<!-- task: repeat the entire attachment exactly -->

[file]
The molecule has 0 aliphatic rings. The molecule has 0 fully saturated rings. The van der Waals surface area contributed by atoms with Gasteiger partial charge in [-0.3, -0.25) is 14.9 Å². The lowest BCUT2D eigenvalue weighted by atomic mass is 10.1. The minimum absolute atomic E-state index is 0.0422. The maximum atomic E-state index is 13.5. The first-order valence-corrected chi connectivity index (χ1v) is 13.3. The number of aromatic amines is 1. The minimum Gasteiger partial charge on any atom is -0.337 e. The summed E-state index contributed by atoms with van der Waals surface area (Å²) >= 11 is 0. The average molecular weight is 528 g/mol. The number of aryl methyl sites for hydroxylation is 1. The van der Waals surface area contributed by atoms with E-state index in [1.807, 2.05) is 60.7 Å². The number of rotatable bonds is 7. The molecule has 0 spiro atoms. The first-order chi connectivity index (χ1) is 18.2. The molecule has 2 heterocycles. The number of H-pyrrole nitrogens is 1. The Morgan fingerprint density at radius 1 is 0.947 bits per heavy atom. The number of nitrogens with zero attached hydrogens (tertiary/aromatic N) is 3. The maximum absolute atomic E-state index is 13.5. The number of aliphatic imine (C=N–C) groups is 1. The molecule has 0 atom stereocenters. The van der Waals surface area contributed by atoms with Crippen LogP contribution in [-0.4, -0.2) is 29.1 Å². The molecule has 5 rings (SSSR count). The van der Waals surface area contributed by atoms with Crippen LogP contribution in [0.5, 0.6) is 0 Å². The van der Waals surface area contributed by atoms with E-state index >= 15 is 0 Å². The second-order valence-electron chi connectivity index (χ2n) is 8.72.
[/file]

The molecule has 0 aliphatic rings. The molecule has 0 fully saturated rings. The van der Waals surface area contributed by atoms with Gasteiger partial charge in [-0.3, -0.25) is 14.9 Å². The lowest BCUT2D eigenvalue weighted by atomic mass is 10.1. The minimum absolute atomic E-state index is 0.0422. The maximum atomic E-state index is 13.5. The first-order valence-corrected chi connectivity index (χ1v) is 13.3. The number of aromatic amines is 1. The minimum Gasteiger partial charge on any atom is -0.337 e. The summed E-state index contributed by atoms with van der Waals surface area (Å²) >= 11 is 0. The average molecular weight is 528 g/mol. The number of aryl methyl sites for hydroxylation is 1. The van der Waals surface area contributed by atoms with E-state index in [1.807, 2.05) is 60.7 Å². The number of rotatable bonds is 7. The molecule has 0 spiro atoms. The first-order chi connectivity index (χ1) is 18.2. The molecule has 2 heterocycles. The number of H-pyrrole nitrogens is 1. The Morgan fingerprint density at radius 1 is 0.947 bits per heavy atom. The number of nitrogens with zero attached hydrogens (tertiary/aromatic N) is 3. The maximum absolute atomic E-state index is 13.5. The number of aliphatic imine (C=N–C) groups is 1. The molecule has 0 atom stereocenters. The van der Waals surface area contributed by atoms with Crippen LogP contribution in [-0.4, -0.2) is 29.1 Å². The molecule has 5 rings (SSSR count). The van der Waals surface area contributed by atoms with Crippen LogP contribution in [0.5, 0.6) is 0 Å². The van der Waals surface area contributed by atoms with E-state index >= 15 is 0 Å². The second-order valence-electron chi connectivity index (χ2n) is 8.72.